Also at Balbec, Marcel begins his personal connections with the aristocracy through his grandmother, a familiar of some of the older nobility. Robert de Saint Loup, an aristocrat, becomes his closest friend and is ultimately to marry Swann’s daughter, an example of the theme of the crossing relations of high society (here at its most questionable, given that Gilberte’s mother was a prostitute and her father a Jew). Two further thematic lines are also developed: Marcel’s relations to women start here with a group of young girls whom he admires; one, Albertine, is to become his first adult love.

BibliographyDeleuze, Gilles. Proust and Signs. Translated by Richard Howard. New York: George Braziller, 1972. Deleuze’s landmark reading of Proust depicts the work as a search in which the disillusioned narrator learns to decode and discard the signs of worldliness and the signs of love, concluding that only the signs of art offer a kind of fulfillment that can withstand the corrosive force of time.De Man, Paul. Allegories of Reading. New Haven, Conn.: Yale University Press, 1979. Uses Proust to manifest the uncertainty of meaning by documenting the disjunction between grammar and rhetoric in the work.Genette, Gérard. “Proust Palimpsest” and “Proust and Indirect Language.” In Figures in Literary Discourse, translated by Alan Sheridan. Oxford, England: Basil Blackwell, 1982. A classic analysis of Proust’s use of figurative devices in general and of metaphor in particular.Hill, Leslie. “Proust and the Art of Reading.” Comparative Criticism 2 (1980): 167-185. Uses Proust’s text to test the reader response theories of Roland Barthes, who posits a new kind of reader in the aftermath of the death of the author. Hill’s work is the definitive article on reader response theory and Proust.Kristeva, Julia. Proust and the Sense of Time. Translated by Stephen Bann. New York: Columbia University Press, 1993. Kristeva’s insightful reading is grounded in an investigation of the genesis of meaning. She traces the successive stages of subjectivity through which Proust’s narrator passes.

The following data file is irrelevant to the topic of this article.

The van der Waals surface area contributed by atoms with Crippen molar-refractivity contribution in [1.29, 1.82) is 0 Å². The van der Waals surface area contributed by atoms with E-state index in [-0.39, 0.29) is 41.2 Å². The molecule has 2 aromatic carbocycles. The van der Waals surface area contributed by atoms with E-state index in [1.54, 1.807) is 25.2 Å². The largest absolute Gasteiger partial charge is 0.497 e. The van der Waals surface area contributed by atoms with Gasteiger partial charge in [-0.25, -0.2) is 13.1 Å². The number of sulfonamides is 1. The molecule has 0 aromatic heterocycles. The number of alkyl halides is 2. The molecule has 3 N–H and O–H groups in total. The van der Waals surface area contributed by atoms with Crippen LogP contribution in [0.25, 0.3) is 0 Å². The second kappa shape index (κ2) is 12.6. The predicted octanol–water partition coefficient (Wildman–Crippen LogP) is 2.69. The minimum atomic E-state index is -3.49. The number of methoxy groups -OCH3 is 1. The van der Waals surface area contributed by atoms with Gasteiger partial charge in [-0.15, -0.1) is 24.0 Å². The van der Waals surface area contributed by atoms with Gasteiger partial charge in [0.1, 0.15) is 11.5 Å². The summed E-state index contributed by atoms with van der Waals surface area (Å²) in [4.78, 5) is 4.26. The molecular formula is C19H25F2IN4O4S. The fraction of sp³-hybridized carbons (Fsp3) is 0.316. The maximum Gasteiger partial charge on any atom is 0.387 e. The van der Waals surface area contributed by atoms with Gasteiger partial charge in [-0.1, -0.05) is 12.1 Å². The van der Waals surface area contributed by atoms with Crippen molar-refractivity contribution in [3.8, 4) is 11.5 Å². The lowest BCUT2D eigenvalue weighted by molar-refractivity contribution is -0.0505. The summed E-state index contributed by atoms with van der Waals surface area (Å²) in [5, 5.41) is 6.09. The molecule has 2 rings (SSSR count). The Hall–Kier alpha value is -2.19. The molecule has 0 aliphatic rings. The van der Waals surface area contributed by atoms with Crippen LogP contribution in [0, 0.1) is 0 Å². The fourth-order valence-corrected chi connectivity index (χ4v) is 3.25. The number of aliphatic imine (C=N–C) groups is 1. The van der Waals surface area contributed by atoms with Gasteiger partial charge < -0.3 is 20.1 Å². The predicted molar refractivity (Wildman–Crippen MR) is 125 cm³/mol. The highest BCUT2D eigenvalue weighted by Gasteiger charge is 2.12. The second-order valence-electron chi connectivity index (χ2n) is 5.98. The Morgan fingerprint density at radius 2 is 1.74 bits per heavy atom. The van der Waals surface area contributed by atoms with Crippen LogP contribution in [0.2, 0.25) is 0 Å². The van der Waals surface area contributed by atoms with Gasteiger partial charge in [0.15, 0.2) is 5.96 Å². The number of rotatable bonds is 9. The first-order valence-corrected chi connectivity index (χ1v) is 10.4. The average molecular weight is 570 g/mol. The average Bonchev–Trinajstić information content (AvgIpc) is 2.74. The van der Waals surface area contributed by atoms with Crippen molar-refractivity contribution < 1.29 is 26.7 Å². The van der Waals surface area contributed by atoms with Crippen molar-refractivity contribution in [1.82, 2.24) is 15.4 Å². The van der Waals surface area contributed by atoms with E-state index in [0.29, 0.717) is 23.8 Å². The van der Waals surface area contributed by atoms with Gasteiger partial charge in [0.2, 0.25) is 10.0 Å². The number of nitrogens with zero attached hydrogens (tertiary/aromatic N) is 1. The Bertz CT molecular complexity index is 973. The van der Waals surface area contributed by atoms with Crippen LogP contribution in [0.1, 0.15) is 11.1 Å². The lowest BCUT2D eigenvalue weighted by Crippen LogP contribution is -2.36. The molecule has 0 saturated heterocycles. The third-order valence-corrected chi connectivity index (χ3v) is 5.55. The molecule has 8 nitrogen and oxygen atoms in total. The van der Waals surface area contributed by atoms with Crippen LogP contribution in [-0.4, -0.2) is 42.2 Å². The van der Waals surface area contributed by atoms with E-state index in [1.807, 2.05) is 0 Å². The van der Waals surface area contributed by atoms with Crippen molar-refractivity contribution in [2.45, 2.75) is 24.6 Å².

Categories: Places